$13.2 million surgery hospital to open Monday

After about 19 years of medical service, Carson Ambulatory Surgery Center closes its doors today and will open a $13.2 million new state-of-the-art surgical specialty hospital on Medical Parkway in North Carson City on Monday.

Joan Lapham, chief executive officer of Sierra Surgery & Imaging, said Tuesday that closing the 1299 Mountain St. surgery center is bittersweet.

For more than a month, employees have been moving into Sierra Surgery & Imaging, 1400 Medical Parkway, and preparing for the first patients to arrive on Monday.

"We've outgrown our former space and facility so we made the decision to expand," Lapham said. "We took it a step up to a full surgical hospital and added diagnostic imaging services."

What that means to Carson City surgical patients is less of a wait and a more comfortable experience. When patients do have to wait, they'll be sitting inside an expansive room with 26-foot ceilings. While inside the main reception area, guests will look around and see blue sky and mountains through the high windows.

The new 49,000-square-foot surgical hospital is decorated in cinnamon, plum and sage colors. Medical staff walk the halls in plum scrubs. Natural light cascades down the tan walls onto leaf-print carpeting. Lapham said this natural environment will help patients feel comfortable.

The hospital environment has changed, and so has the equipment.

Lapham said the company invested $8 million in equipment, including a digital mammography unit, a Magnetic Resonance Imaging unit and a CT scan.

Brett Borgers, the MRI technician, was eager to talk about his 1.5 Tesla superconducting magnet, which is 25 times stronger than the Earth's magnetic pull.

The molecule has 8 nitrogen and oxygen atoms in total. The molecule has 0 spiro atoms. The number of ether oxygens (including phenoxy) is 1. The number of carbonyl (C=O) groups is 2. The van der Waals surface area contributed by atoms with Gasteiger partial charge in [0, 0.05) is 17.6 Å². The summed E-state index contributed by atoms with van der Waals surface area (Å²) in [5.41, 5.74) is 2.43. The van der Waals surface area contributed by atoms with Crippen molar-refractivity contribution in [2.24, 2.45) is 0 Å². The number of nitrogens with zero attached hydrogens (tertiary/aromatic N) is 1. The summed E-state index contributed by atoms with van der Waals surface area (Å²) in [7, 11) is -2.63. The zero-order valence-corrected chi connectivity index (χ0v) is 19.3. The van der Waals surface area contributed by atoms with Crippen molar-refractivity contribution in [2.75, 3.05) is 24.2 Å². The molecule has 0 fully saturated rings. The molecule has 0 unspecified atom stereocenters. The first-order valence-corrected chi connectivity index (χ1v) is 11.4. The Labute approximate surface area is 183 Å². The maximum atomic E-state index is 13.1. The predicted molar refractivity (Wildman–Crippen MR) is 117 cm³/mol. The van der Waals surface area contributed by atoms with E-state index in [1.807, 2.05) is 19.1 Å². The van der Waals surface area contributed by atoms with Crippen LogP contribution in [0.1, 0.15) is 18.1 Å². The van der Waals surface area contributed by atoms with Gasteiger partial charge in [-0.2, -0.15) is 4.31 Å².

"It's a pleasure to work with new and state-of-the-art equipment," he said outside the MRI suite. "None of it breaks."

The hospital's CEO said patients in the women's center will notice the difference. The digital mammography is quicker and takes clearer images. The doctor will also do needle localization here. And biopsies will be done across the hall in the new radiology department, rather than across the city for testing.

Hospital officials expect to serve 5,300 patients a year from Carson City, Douglas, Storey and Lyon counties, she said.

Each surgical room is brightly lit and centered around the operating table. Medical equipment and flat-panel screen monitors are arranged on Skytron equipment carriers, which rotate on a 280-degree arch. Lapham said these "equipment booms" are important because they can be moved into place by the surgeon, and there are no cords to trip over. The hospital could add on three more operating rooms.

The 15 patient rooms look more like hotel rooms.

"We learned from our focus group what people wanted to see in the new hospital," Lapham said. "People didn't want to feel like they were in an institution. So, we really tried to decorate, to make it feel more like a hotel environment."

That includes wireless Internet access, a sleeper chair in the corner for a relative, a full bath with decorative tile and fixtures, wood molding and room service. All of the necessary surgical equipment is hidden behind cabinet doors. The laminate floor was made to look like a maple wood floor.


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